Why daydreaming is good for you

Letting your mind drift has many benefits. Find out how you can make daydreaming work for you

Why daydreaming is good for you

Source: Best Health Magazine, Summer 2012

Daydreaming has long been criticized as a pursuit of slackers and time-wasters. For a while in the 1950s, it was even thought excessive daydreaming could lead children into psychosis (a theory that has since been thoroughly disproved). Daydreams are more than escapes from humdrum afternoons: They are critical workings of the human mind. They bring us wisdom and creativity, and have likely been the flicker of life for many great works of art, film and literature. And according to research, if you can learn to embrace daydreams, you can gain powerful insights into the world and your future, and maybe even create something beautiful of your own.

Experts now believe daydreaming is the normal, default state of the brain. A Harvard University study published in Science found that unless there is an engaging problem in front of you, your mind will likely wander.  But surely it can’t be beneficial to be distracted? Well, yes it can. Researchers say daydreams may be a kind of ‘spontaneous mental time travel.’ While our physical selves are stuck in the present, our minds can flit into the past or future any time we want, according to a study from the University of Queensland in Australia published in Behavioral and Brain Sciences. We can reminisce about our lost days as an unruly teenager, fume over last week’s argument with a friend, or imagine ourselves at our sister’s wedding looking fabulous in a new clingy dress.

Eric Klinger, professor emeritus from the University of Minnesota, spent much of his career studying this topic. ‘Daydreaming has a learning function. When you daydream about things that have already happened, you review the events and think about alternatives. So if you remember going to a party, you might think, What would have happened if I’d said something different?’ he says.

In the same way, projecting into the future makes us smarter about our choices. ‘Daydreaming has a rehearsal function,’ says Klinger. ‘So if something important is coming up, you might play out different scenarios of what to do.’

As mental time travellers, we can review, rehearse and learn to understand our lives, without endlessly repeating ourselves. When our minds wander, it happens so instinctively that we often don’t realize we’re doing it. Our daydreams may arrive spontaneously, but we can learn to direct them. Almost all of our ambitions start life as daydreams. Paintings, books, buildings and companies all start as a quirky idea in the mind of their creator.

Even physicists have used daydreams in their work. When Einstein was 16, he tried to visualize what a light beam would look like if he travelled alongside it at the speed of light. He mused on the idea for nine years while studying physics, until he arrived at a realization: It’s impossible to travel at the speed of light. Historians now believe that part of Einstein’s genius can be linked to his daydreaming. His unconscious mind took his thoughts in radical and revolutionary directions.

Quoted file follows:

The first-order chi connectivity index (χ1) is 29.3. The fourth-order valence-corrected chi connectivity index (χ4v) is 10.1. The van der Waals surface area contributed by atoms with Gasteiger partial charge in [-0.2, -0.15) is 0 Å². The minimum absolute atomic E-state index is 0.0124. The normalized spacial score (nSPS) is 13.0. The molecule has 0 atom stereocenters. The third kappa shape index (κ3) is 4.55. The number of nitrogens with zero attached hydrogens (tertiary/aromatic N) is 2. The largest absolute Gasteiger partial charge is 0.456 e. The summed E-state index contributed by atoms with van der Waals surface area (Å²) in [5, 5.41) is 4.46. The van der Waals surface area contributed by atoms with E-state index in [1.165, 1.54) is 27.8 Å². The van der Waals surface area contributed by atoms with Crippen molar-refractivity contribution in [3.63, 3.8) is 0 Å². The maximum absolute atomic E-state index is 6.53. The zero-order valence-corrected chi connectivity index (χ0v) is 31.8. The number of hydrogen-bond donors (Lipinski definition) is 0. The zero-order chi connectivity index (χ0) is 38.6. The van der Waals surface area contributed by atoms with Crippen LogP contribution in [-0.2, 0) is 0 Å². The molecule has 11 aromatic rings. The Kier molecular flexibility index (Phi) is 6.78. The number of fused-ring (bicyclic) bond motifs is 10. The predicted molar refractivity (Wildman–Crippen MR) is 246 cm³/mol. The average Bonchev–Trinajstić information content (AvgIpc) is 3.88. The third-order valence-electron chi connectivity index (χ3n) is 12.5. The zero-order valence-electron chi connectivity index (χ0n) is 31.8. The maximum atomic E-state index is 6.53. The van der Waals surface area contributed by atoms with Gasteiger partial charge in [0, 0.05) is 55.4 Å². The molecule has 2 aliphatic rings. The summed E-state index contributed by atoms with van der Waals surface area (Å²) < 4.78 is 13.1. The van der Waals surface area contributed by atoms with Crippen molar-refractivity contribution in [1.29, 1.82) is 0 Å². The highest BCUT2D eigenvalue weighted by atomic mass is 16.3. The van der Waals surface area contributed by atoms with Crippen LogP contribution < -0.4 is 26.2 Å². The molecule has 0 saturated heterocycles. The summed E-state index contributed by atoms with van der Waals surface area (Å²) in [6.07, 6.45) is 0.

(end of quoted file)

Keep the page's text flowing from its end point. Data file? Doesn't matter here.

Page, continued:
In 1913, Swiss psychiatrist Carl Jung created a technique called active imagination (see below), using daydreams to help the unconscious mind work on the problems of the conscious mind. Jung was in emotional chaos at the time and began using his feelings as the basis for free visualizations to try to overcome his inner turmoil and heal himself. He found it gave him insights he hadn’t been able to see before.

While we are busy managing our lives, our unconscious minds are chewing over problems and thoughts we may not even be aware of. Daydreaming is our invisible connection to our own innate wisdom and creativity.

Of course, there are times when you have to concentrate on what you’re doing. But it’s also productive to set aside time to allow yourself to daydream, and learn to embrace the peculiar and surprising directions that your mind wants to explore.

How to daydream

Carl Jung’s technique of active imagination can help to flesh out ideas and analyze emotions or problems. Here’s how to tune in to your unconscious.

Find the right place

Find an environment where you can be alone to think. You might want to sit in a chair with your eyes closed, or simply go for a walk, run or bike ride by yourself.

Let your mind drift

Pick an idea’anything that pops into your mind or something specific that’s been on your mind’and allow your thoughts to flow from there. Don’t censor or worry about the direction your thoughts go in’let them run free. You might visualize scenarios, or you might simply hear a stream of thoughts running through your head. To expand your thought process, it can be useful to ask questions, too. Imagine telling someone about the idea or problem. Allow yourself to visualize freely, even if the images or scenarios don’t make sense.

Write it all down

Afterwards, try writing down or sketching freely what you have seen, heard or felt in your mind’s eye. Don’t search for solutions; just accept that they may come as you need them.

Do it all over again

Keep using this technique, and eventually you will recognize patterns or discover insights. It can take days or it can take years, but Jung’s active imagination technique can help you tap into your unconscious potential.

This article was originally titled "Dream on…" in the Summer 2012 issue of Best Health. Subscribe today to get the full Best Health experience’and never miss an issue!